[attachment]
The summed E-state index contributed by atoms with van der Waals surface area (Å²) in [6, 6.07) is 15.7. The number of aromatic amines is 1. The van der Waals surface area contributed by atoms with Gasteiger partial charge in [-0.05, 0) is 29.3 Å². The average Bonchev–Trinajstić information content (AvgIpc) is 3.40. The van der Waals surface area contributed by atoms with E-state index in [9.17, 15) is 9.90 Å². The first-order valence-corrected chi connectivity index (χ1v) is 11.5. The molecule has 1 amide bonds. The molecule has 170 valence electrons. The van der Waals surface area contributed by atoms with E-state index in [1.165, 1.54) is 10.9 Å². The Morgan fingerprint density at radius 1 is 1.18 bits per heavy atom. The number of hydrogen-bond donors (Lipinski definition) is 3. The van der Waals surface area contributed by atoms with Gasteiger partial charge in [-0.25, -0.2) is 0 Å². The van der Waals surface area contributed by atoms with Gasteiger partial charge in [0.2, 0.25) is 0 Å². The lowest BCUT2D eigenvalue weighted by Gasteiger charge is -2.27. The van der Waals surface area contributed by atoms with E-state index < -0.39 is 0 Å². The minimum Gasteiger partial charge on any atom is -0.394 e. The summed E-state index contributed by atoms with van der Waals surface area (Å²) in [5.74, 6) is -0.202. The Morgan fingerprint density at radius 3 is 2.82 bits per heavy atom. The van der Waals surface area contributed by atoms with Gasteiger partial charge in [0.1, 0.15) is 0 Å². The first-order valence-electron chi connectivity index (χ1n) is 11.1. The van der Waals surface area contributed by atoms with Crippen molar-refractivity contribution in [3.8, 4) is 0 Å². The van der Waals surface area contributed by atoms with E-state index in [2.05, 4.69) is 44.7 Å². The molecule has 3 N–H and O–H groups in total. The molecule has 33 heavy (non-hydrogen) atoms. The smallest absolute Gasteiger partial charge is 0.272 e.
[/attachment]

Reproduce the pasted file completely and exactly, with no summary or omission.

The summed E-state index contributed by atoms with van der Waals surface area (Å²) in [6, 6.07) is 15.7. The number of aromatic amines is 1. The van der Waals surface area contributed by atoms with Gasteiger partial charge in [-0.05, 0) is 29.3 Å². The average Bonchev–Trinajstić information content (AvgIpc) is 3.40. The van der Waals surface area contributed by atoms with E-state index in [9.17, 15) is 9.90 Å². The first-order valence-corrected chi connectivity index (χ1v) is 11.5. The molecule has 1 amide bonds. The molecule has 170 valence electrons. The van der Waals surface area contributed by atoms with E-state index in [1.165, 1.54) is 10.9 Å². The Morgan fingerprint density at radius 1 is 1.18 bits per heavy atom. The number of hydrogen-bond donors (Lipinski definition) is 3. The van der Waals surface area contributed by atoms with Gasteiger partial charge in [-0.25, -0.2) is 0 Å². The van der Waals surface area contributed by atoms with Gasteiger partial charge in [0.2, 0.25) is 0 Å². The lowest BCUT2D eigenvalue weighted by Gasteiger charge is -2.27. The van der Waals surface area contributed by atoms with E-state index < -0.39 is 0 Å². The minimum Gasteiger partial charge on any atom is -0.394 e. The summed E-state index contributed by atoms with van der Waals surface area (Å²) in [5.74, 6) is -0.202. The Morgan fingerprint density at radius 3 is 2.82 bits per heavy atom. The van der Waals surface area contributed by atoms with Gasteiger partial charge in [0.1, 0.15) is 0 Å². The first-order valence-electron chi connectivity index (χ1n) is 11.1. The van der Waals surface area contributed by atoms with Crippen molar-refractivity contribution in [3.8, 4) is 0 Å². The van der Waals surface area contributed by atoms with E-state index in [2.05, 4.69) is 44.7 Å². The molecule has 3 N–H and O–H groups in total. The molecule has 33 heavy (non-hydrogen) atoms. The smallest absolute Gasteiger partial charge is 0.272 e.